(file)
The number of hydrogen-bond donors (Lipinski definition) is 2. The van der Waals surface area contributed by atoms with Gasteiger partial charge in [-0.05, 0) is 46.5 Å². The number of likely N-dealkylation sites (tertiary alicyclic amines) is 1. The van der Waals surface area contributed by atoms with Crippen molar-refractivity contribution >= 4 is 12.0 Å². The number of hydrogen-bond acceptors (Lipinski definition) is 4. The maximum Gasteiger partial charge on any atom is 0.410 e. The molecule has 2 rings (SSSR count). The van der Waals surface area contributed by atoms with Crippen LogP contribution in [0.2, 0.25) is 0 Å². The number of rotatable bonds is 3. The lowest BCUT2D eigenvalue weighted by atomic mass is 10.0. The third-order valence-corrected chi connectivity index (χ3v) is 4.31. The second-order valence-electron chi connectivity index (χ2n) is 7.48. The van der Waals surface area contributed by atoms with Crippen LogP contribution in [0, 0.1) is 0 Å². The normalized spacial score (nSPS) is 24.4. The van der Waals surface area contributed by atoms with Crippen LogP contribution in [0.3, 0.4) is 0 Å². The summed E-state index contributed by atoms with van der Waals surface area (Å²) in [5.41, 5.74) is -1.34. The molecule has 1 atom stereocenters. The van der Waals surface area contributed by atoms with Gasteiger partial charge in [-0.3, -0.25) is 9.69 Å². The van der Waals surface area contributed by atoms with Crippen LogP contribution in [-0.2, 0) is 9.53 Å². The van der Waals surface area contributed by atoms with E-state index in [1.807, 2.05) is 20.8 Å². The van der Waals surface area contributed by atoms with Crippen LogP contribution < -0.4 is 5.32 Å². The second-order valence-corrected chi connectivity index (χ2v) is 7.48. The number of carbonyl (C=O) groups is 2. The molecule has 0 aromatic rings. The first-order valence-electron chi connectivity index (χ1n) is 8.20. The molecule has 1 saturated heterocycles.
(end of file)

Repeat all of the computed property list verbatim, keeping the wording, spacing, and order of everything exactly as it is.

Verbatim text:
The number of hydrogen-bond donors (Lipinski definition) is 2. The van der Waals surface area contributed by atoms with Gasteiger partial charge in [-0.05, 0) is 46.5 Å². The number of likely N-dealkylation sites (tertiary alicyclic amines) is 1. The van der Waals surface area contributed by atoms with Crippen molar-refractivity contribution >= 4 is 12.0 Å². The number of hydrogen-bond acceptors (Lipinski definition) is 4. The maximum Gasteiger partial charge on any atom is 0.410 e. The molecule has 2 rings (SSSR count). The van der Waals surface area contributed by atoms with Crippen LogP contribution in [0.2, 0.25) is 0 Å². The number of rotatable bonds is 3. The lowest BCUT2D eigenvalue weighted by atomic mass is 10.0. The third-order valence-corrected chi connectivity index (χ3v) is 4.31. The second-order valence-electron chi connectivity index (χ2n) is 7.48. The van der Waals surface area contributed by atoms with Crippen LogP contribution in [0, 0.1) is 0 Å². The normalized spacial score (nSPS) is 24.4. The van der Waals surface area contributed by atoms with Crippen LogP contribution in [0.3, 0.4) is 0 Å². The summed E-state index contributed by atoms with van der Waals surface area (Å²) in [5.41, 5.74) is -1.34. The molecule has 1 atom stereocenters. The van der Waals surface area contributed by atoms with Gasteiger partial charge in [-0.3, -0.25) is 9.69 Å². The van der Waals surface area contributed by atoms with Crippen LogP contribution in [-0.2, 0) is 9.53 Å². The van der Waals surface area contributed by atoms with E-state index in [1.807, 2.05) is 20.8 Å². The van der Waals surface area contributed by atoms with Crippen LogP contribution < -0.4 is 5.32 Å². The second-order valence-corrected chi connectivity index (χ2v) is 7.48. The number of carbonyl (C=O) groups is 2. The molecule has 0 aromatic rings. The first-order valence-electron chi connectivity index (χ1n) is 8.20. The molecule has 1 saturated heterocycles.